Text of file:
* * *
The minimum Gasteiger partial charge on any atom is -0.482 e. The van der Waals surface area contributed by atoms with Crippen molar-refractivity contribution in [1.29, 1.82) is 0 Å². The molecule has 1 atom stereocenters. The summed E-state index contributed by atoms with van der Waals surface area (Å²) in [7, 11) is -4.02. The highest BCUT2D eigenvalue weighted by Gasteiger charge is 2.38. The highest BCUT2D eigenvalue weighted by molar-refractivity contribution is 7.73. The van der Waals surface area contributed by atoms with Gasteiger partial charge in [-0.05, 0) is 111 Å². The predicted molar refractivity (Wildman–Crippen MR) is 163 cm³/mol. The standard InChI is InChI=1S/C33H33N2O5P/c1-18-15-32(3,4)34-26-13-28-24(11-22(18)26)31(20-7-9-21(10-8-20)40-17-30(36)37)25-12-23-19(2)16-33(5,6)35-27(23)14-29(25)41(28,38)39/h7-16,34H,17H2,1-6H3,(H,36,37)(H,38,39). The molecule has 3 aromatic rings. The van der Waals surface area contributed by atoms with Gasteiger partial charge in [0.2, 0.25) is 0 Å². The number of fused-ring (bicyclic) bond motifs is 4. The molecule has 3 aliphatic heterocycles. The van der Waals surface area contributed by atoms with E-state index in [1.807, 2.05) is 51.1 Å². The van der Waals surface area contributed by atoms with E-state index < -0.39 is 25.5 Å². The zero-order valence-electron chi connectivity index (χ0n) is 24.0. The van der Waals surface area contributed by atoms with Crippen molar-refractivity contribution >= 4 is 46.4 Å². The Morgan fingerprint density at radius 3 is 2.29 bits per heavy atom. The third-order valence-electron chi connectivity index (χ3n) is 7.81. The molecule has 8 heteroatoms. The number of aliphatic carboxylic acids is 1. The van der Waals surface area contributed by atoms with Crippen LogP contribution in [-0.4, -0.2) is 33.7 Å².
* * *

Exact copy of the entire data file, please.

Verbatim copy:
The minimum Gasteiger partial charge on any atom is -0.482 e. The van der Waals surface area contributed by atoms with Crippen molar-refractivity contribution in [1.29, 1.82) is 0 Å². The molecule has 1 atom stereocenters. The summed E-state index contributed by atoms with van der Waals surface area (Å²) in [7, 11) is -4.02. The highest BCUT2D eigenvalue weighted by Gasteiger charge is 2.38. The highest BCUT2D eigenvalue weighted by molar-refractivity contribution is 7.73. The van der Waals surface area contributed by atoms with Gasteiger partial charge in [-0.05, 0) is 111 Å². The predicted molar refractivity (Wildman–Crippen MR) is 163 cm³/mol. The standard InChI is InChI=1S/C33H33N2O5P/c1-18-15-32(3,4)34-26-13-28-24(11-22(18)26)31(20-7-9-21(10-8-20)40-17-30(36)37)25-12-23-19(2)16-33(5,6)35-27(23)14-29(25)41(28,38)39/h7-16,34H,17H2,1-6H3,(H,36,37)(H,38,39). The molecule has 3 aromatic rings. The van der Waals surface area contributed by atoms with Gasteiger partial charge in [0.2, 0.25) is 0 Å². The number of fused-ring (bicyclic) bond motifs is 4. The molecule has 3 aliphatic heterocycles. The van der Waals surface area contributed by atoms with E-state index in [1.807, 2.05) is 51.1 Å². The van der Waals surface area contributed by atoms with E-state index < -0.39 is 25.5 Å². The zero-order valence-electron chi connectivity index (χ0n) is 24.0. The van der Waals surface area contributed by atoms with Crippen molar-refractivity contribution >= 4 is 46.4 Å². The Morgan fingerprint density at radius 3 is 2.29 bits per heavy atom. The third-order valence-electron chi connectivity index (χ3n) is 7.81. The molecule has 8 heteroatoms. The number of aliphatic carboxylic acids is 1. The van der Waals surface area contributed by atoms with Crippen LogP contribution in [-0.4, -0.2) is 33.7 Å².